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Finding the low hanging fruit through data center operational maturity levels

A maturity model, typically applied to software, can be used to visualize where data center operators are in their operational journey.

A maturity model, typically applied to software, can be used to visualize where data center operators are in their journey toward more mature operational processes. This can be utilized by data center physical infrastructure vendors to optimize their go-to-market (GTM) strategy and offer more tailored products and solutions.

Actual data center operations often differ from how they were conceived

As an experienced data center industry practitioner, I have witnessed that data center operations often deviate from the conceived design. To better understand the journey of a data center operator, the following maturity model (Figure 1) can be used to describe the evolutionary path of process maturity. This concept was originally tailored to software, but it can be and has been used to analyze any service or industry. By using the maturity model, data center operators can visualize the maturity level of their operations and how to move toward their desired goals. Numerous facilities can be found for each maturity level across the data center industry.

Figure 1: Data center operational maturity model 

Figure 1_ Data center operational maturity model.png

Source: Omdia

Tailoring the GTM strategy to operational maturity levels

By understanding a data center’s operation maturity levels, vendors can optimize their GTM strategy. Figure 2 shows a simplified matrix of power and cooling equipment characteristics matched to data center operational maturity levels. This summary is a simplified view that each vendor may adapt to their specific products or solutions.

Data centers that are at the initial stages of setting up thorough operational processes are unlikely to maximize the benefits of advanced equipment features and bleeding edge technologies. Such data centers often rely on human glue to ensure they are running smoothly and would not be able to maximize the value of purchasing top performing equipment with automation and interoperability features. They are likely prioritizing price when making their purchasing decisions.

Conversely, data centers with highly mature and integrated operational processes would be good targets for new technologies, advanced analytics, monitoring, and optimization tools. Omdia believes they are more likely to prioritize performance over price when making purchasing decisions.

Figure 2: Decision matrix for products/solutions based on data center operational maturity levels 


Source: Omdia

Below is a brief explanation of the 10 characteristics considered:

  • Equipment price: Ranges from low to high.
  • Equipment performance: Good or excellent; measured through different key indicators.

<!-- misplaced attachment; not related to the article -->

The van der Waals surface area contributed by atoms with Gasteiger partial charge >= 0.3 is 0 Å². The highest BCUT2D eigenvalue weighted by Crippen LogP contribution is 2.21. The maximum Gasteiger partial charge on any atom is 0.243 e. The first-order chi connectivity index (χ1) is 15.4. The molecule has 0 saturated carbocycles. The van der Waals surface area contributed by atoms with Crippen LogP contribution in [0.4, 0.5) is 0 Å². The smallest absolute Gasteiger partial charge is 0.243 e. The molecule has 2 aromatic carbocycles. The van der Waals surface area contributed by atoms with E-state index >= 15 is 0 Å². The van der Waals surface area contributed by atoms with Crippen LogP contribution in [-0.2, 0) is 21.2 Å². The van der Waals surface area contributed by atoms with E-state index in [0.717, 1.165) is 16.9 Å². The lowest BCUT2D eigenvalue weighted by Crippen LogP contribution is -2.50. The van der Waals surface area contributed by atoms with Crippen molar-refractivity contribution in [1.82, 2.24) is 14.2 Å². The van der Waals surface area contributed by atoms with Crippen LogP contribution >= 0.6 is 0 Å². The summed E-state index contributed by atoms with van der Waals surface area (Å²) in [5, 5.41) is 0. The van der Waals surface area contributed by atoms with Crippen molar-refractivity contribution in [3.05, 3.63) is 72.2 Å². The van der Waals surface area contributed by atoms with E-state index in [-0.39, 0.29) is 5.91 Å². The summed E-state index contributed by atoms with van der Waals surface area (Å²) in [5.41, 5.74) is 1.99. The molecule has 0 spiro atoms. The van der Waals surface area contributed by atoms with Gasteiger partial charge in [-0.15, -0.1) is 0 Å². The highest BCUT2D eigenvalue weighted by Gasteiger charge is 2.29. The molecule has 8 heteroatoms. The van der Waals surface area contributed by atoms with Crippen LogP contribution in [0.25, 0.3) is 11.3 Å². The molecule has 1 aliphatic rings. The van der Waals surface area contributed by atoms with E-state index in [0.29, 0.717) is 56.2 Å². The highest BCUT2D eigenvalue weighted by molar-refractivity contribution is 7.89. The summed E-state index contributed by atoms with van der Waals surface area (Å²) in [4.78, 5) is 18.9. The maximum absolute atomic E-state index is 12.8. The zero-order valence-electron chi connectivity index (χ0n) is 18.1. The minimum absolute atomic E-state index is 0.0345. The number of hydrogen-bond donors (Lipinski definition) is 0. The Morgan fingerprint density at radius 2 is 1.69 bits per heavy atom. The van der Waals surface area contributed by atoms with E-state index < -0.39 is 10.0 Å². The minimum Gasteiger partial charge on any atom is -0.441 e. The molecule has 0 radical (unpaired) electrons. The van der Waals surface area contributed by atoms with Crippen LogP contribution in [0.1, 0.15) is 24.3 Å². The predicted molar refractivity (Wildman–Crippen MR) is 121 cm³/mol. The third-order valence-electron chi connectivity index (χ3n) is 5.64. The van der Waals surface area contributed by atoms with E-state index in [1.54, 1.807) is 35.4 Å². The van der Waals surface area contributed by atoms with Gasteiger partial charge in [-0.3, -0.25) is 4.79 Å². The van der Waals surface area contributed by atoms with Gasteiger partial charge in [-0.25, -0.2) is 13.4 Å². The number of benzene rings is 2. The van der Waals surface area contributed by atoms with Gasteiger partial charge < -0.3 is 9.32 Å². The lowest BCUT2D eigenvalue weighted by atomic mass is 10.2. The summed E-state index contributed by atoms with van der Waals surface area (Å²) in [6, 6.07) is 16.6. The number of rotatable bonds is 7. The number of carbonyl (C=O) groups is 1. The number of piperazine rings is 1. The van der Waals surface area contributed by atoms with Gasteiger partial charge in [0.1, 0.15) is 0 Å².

• Monitoring capabilities: Basic or advanced; based on the number of parameters, metrics, and visualization tools.
  • Real-time data collection capabilities: Enabled through the equipment itself and/or sensing devices.
  • Connectivity to the data center infrastructure management (DCIM) systems: Basic or advanced (real-time data collection).
  • Analytics tools: Basic, advanced (predictive analytics), or highly advanced (actionable recommendations). In advanced or highly advanced, artificial intelligence (AI)-enabled analytics tools contribute to improving the decision-making process, supporting end-to-end resource management.
  • New technologies: The consideration of technologies with improved performance are highly encouraged. Examples include highly efficient and smaller footprint equipment, lithium-based batteries, grid-interactive uninterruptible power supplies (UPS), and liquid cooling.
  • Sustainability considerations: Environmental profiles are considered to measure the impact throughout the life of the equipment.
  • Integration with existing systems: Equipment needs to be adequately integrated when considering a comprehensive approach.
  • Optimization tools: Data center operations are continuously optimized, establishing an integrated approach toward performance improvement and risk mitigation. Data is collected to be leveraged by data science and AI-enabled tools to improve data center behavior, anticipate potential complications, and detect anomalies or vulnerabilities.

The data center industry is adopting new technologies and processes to improve the design, construction, and operations of data centers while being more sustainable. Understanding the operational maturity levels of a data center can help the operator and their vendors target the low hanging fruit.

Moises Levy, PhD, leads the data center physical infrastructure, thermal management, and sustainability research practice. A seasoned engineer and data center subject matter expert, Moises capitalizes on his knowledge to analyze relevant market data and produce reports that add value for Omdia’s clients.

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